The first part of The Television Centre of the Universe runs for around half an hour and is by turns fascinating and frivolous. I’m convinced that erstwhile Blue Peter girl Yvette Fielding was drafted in to host the feature more because it fuels a flurry of “I’ve got the same surname as Janet” gags than because of the well-documented Who / Peter connection, but either way it works splendidly, particularly when Strickson confesses to her that he used to let his smuggled-in dog relieve itself in the Blue Peter Garden. You should see her face – it looks something like mine did when I heard her Ozzie namesake’s anecdote about flashing her tits to half the crew at Peter Davison’s playful behest. But such scatological silliness is punctuated with moments of acute insight into the workings of the now-retired question mark-shaped construction, as the former Who cast wander blithely about it, recalling anxieties and incidents as they go.
The Visitation itself is one of Season 19’s finest stories, second only to the shocking Earthshock in my view. Whilst he can be a divisive fellow, I’m generally very keen on Eric Saward’s heavier-hitting, consequence-driven drama, and although this was probably his most conventional script for the show, it still has enough grit about it to still pass muster today. The sonic screwdriver-wrecking Terileptil leader is a wonderful example of Saward scripting – I love the tragic whiff about him; the idea that he’s from a race in love with beauty, but his own mutilation offends his sense of aesthetics.
More broadly, this story is emblematic of the best pseudo-historical Who in that it takes key events in history – here the bubonic plague and the purging Great Fire of London that repelled it – and puts a science fiction spin on them. The Visitation of the title isn’t just referring to the Black Death’s popular medieval euphemism, but the visitation of the Terileptil ship and, I would argue, the TARDIS travellers too. Not content to rework history to the extent of placing an alien menace behind a zoonotic pandemic, here Saward cheekily subverts The Aztecs’ rulebook, making the Doctor an unwitting component in a fixed point in time, resulting in what probably still stands as the most original day-saving device that we’ve seen in a story set in the audience’s past.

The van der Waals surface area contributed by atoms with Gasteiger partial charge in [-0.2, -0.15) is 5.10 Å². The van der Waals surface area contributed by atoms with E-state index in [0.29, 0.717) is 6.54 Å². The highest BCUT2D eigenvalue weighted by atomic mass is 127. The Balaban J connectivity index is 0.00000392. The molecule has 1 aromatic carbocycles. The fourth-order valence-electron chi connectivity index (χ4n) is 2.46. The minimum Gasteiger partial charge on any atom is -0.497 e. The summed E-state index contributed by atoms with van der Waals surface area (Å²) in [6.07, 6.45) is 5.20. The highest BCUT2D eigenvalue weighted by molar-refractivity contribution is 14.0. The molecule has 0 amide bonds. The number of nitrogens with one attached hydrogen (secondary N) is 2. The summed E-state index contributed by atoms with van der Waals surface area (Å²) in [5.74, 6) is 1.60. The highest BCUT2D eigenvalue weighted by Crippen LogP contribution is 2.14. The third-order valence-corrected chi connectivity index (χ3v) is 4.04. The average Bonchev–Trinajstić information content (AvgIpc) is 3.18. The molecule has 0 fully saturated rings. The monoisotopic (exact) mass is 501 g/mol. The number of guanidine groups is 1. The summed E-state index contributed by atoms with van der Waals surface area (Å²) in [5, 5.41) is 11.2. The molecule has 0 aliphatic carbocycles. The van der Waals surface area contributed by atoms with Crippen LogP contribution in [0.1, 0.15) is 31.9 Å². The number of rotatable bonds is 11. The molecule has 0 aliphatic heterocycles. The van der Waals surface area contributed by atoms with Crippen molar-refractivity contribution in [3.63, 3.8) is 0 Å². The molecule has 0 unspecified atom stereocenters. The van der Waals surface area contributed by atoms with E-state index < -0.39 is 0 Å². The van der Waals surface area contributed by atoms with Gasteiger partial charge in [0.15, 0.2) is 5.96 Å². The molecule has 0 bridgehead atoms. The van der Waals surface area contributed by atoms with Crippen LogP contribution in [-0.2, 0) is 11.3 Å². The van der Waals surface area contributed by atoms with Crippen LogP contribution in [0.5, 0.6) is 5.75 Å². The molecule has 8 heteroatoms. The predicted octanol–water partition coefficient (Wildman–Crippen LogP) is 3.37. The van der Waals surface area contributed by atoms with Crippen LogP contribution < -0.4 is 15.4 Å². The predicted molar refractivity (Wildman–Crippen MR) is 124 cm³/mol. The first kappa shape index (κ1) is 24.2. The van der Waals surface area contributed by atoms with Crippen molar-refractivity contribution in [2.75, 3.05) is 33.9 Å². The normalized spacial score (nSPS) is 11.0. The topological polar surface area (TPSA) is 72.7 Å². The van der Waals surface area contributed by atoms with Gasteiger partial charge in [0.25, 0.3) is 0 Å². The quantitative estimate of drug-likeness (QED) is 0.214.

Of course, what really makes The Visitation is its performances, which are in most cases impressive and in all cases memorable. Despite being only Davison’s second adventure to go before the cameras, he’s comfortably into his stride here, and to Saward’s credit his script keeps all three members of the Time Lord’s engorged entourage occupied for the duration of the narrative – and entertainingly so, for the most part. The guest cast dazzle too, with the haunting Michael Melia and hysterical Michael Robbins keeping the balance of the piece level despite its sporadic sojourns into frantic terror and theatrical farce.
And so as special editions go, The Visitation’s revisitation is pretty damned special; so much so that it’s hard for even the most cynical of punters not to hope for future revisitations. Anything to keep the awesome analyses and retrospectives coming for just a little longer...